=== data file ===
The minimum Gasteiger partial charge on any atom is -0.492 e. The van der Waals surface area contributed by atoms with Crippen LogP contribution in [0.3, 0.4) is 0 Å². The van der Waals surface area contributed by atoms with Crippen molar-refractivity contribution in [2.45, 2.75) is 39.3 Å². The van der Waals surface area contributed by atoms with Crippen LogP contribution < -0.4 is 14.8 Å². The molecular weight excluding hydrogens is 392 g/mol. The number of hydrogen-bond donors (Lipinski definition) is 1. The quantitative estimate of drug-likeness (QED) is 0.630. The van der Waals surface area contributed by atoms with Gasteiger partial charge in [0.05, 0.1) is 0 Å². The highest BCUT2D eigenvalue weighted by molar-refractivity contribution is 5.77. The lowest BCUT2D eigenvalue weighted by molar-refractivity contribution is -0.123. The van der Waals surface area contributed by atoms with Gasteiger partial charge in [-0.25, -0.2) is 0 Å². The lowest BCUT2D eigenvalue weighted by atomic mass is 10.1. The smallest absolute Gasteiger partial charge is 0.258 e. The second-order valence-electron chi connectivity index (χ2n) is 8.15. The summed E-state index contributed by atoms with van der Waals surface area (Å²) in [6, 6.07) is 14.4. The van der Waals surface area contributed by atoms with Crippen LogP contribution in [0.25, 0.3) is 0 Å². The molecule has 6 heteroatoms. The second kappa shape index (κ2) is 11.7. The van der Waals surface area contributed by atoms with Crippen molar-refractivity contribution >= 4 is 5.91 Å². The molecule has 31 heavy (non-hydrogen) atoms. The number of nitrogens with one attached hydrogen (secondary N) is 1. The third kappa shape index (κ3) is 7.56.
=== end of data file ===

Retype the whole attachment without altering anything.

The minimum Gasteiger partial charge on any atom is -0.492 e. The van der Waals surface area contributed by atoms with Crippen LogP contribution in [0.3, 0.4) is 0 Å². The van der Waals surface area contributed by atoms with Crippen molar-refractivity contribution in [2.45, 2.75) is 39.3 Å². The van der Waals surface area contributed by atoms with Crippen LogP contribution < -0.4 is 14.8 Å². The molecular weight excluding hydrogens is 392 g/mol. The number of hydrogen-bond donors (Lipinski definition) is 1. The quantitative estimate of drug-likeness (QED) is 0.630. The van der Waals surface area contributed by atoms with Gasteiger partial charge in [0.05, 0.1) is 0 Å². The highest BCUT2D eigenvalue weighted by molar-refractivity contribution is 5.77. The lowest BCUT2D eigenvalue weighted by molar-refractivity contribution is -0.123. The van der Waals surface area contributed by atoms with Gasteiger partial charge in [-0.25, -0.2) is 0 Å². The lowest BCUT2D eigenvalue weighted by atomic mass is 10.1. The smallest absolute Gasteiger partial charge is 0.258 e. The second-order valence-electron chi connectivity index (χ2n) is 8.15. The summed E-state index contributed by atoms with van der Waals surface area (Å²) in [6, 6.07) is 14.4. The van der Waals surface area contributed by atoms with Crippen LogP contribution in [0.25, 0.3) is 0 Å². The molecule has 6 heteroatoms. The second kappa shape index (κ2) is 11.7. The van der Waals surface area contributed by atoms with Crippen molar-refractivity contribution >= 4 is 5.91 Å². The molecule has 31 heavy (non-hydrogen) atoms. The number of nitrogens with one attached hydrogen (secondary N) is 1. The third kappa shape index (κ3) is 7.56.